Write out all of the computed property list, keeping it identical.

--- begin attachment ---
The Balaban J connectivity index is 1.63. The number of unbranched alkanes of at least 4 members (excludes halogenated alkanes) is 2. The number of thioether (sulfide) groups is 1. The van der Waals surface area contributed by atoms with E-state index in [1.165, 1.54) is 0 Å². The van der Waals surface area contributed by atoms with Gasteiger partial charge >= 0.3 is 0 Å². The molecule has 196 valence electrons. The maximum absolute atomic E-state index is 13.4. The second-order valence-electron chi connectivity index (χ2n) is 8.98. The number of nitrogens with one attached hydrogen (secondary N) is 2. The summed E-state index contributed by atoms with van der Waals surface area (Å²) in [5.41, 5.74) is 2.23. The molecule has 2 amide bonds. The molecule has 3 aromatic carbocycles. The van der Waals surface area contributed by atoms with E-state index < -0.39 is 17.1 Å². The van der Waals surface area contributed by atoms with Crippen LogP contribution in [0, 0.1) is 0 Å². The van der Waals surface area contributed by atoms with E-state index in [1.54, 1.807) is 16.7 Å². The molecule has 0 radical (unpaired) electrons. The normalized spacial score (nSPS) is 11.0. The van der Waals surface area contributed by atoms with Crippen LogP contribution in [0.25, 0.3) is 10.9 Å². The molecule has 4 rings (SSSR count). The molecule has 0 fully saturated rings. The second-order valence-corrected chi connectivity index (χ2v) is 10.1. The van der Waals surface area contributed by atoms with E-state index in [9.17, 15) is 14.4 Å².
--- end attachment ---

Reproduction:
The Balaban J connectivity index is 1.63. The number of unbranched alkanes of at least 4 members (excludes halogenated alkanes) is 2. The number of thioether (sulfide) groups is 1. The van der Waals surface area contributed by atoms with E-state index in [1.165, 1.54) is 0 Å². The van der Waals surface area contributed by atoms with Gasteiger partial charge >= 0.3 is 0 Å². The molecule has 196 valence electrons. The maximum absolute atomic E-state index is 13.4. The second-order valence-electron chi connectivity index (χ2n) is 8.98. The number of nitrogens with one attached hydrogen (secondary N) is 2. The summed E-state index contributed by atoms with van der Waals surface area (Å²) in [5.41, 5.74) is 2.23. The molecule has 2 amide bonds. The molecule has 3 aromatic carbocycles. The van der Waals surface area contributed by atoms with E-state index < -0.39 is 17.1 Å². The van der Waals surface area contributed by atoms with Crippen LogP contribution in [0, 0.1) is 0 Å². The van der Waals surface area contributed by atoms with E-state index in [1.54, 1.807) is 16.7 Å². The molecule has 0 radical (unpaired) electrons. The normalized spacial score (nSPS) is 11.0. The van der Waals surface area contributed by atoms with Crippen LogP contribution in [0.25, 0.3) is 10.9 Å². The molecule has 4 rings (SSSR count). The molecule has 0 fully saturated rings. The second-order valence-corrected chi connectivity index (χ2v) is 10.1. The van der Waals surface area contributed by atoms with E-state index in [9.17, 15) is 14.4 Å².